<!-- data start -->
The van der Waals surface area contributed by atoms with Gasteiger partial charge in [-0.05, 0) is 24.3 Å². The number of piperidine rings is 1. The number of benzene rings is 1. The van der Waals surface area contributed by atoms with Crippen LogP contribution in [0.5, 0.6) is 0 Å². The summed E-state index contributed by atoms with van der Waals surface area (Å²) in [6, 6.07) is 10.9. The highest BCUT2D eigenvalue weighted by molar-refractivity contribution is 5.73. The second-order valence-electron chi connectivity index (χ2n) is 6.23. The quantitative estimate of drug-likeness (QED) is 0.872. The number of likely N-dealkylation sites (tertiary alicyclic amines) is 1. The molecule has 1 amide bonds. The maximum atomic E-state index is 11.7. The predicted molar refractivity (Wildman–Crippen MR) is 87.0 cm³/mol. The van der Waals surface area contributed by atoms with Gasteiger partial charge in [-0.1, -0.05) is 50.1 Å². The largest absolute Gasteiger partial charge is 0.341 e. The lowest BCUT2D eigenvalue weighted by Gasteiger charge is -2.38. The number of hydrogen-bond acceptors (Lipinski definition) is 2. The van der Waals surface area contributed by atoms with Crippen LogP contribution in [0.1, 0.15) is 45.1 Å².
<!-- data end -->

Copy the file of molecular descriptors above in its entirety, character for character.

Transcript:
The van der Waals surface area contributed by atoms with Gasteiger partial charge in [-0.05, 0) is 24.3 Å². The number of piperidine rings is 1. The number of benzene rings is 1. The van der Waals surface area contributed by atoms with Crippen LogP contribution in [0.5, 0.6) is 0 Å². The summed E-state index contributed by atoms with van der Waals surface area (Å²) in [6, 6.07) is 10.9. The highest BCUT2D eigenvalue weighted by molar-refractivity contribution is 5.73. The second-order valence-electron chi connectivity index (χ2n) is 6.23. The quantitative estimate of drug-likeness (QED) is 0.872. The number of likely N-dealkylation sites (tertiary alicyclic amines) is 1. The molecule has 1 amide bonds. The maximum atomic E-state index is 11.7. The predicted molar refractivity (Wildman–Crippen MR) is 87.0 cm³/mol. The van der Waals surface area contributed by atoms with Gasteiger partial charge in [-0.1, -0.05) is 50.1 Å². The largest absolute Gasteiger partial charge is 0.341 e. The lowest BCUT2D eigenvalue weighted by Gasteiger charge is -2.38. The number of hydrogen-bond acceptors (Lipinski definition) is 2. The van der Waals surface area contributed by atoms with Crippen LogP contribution in [0.1, 0.15) is 45.1 Å².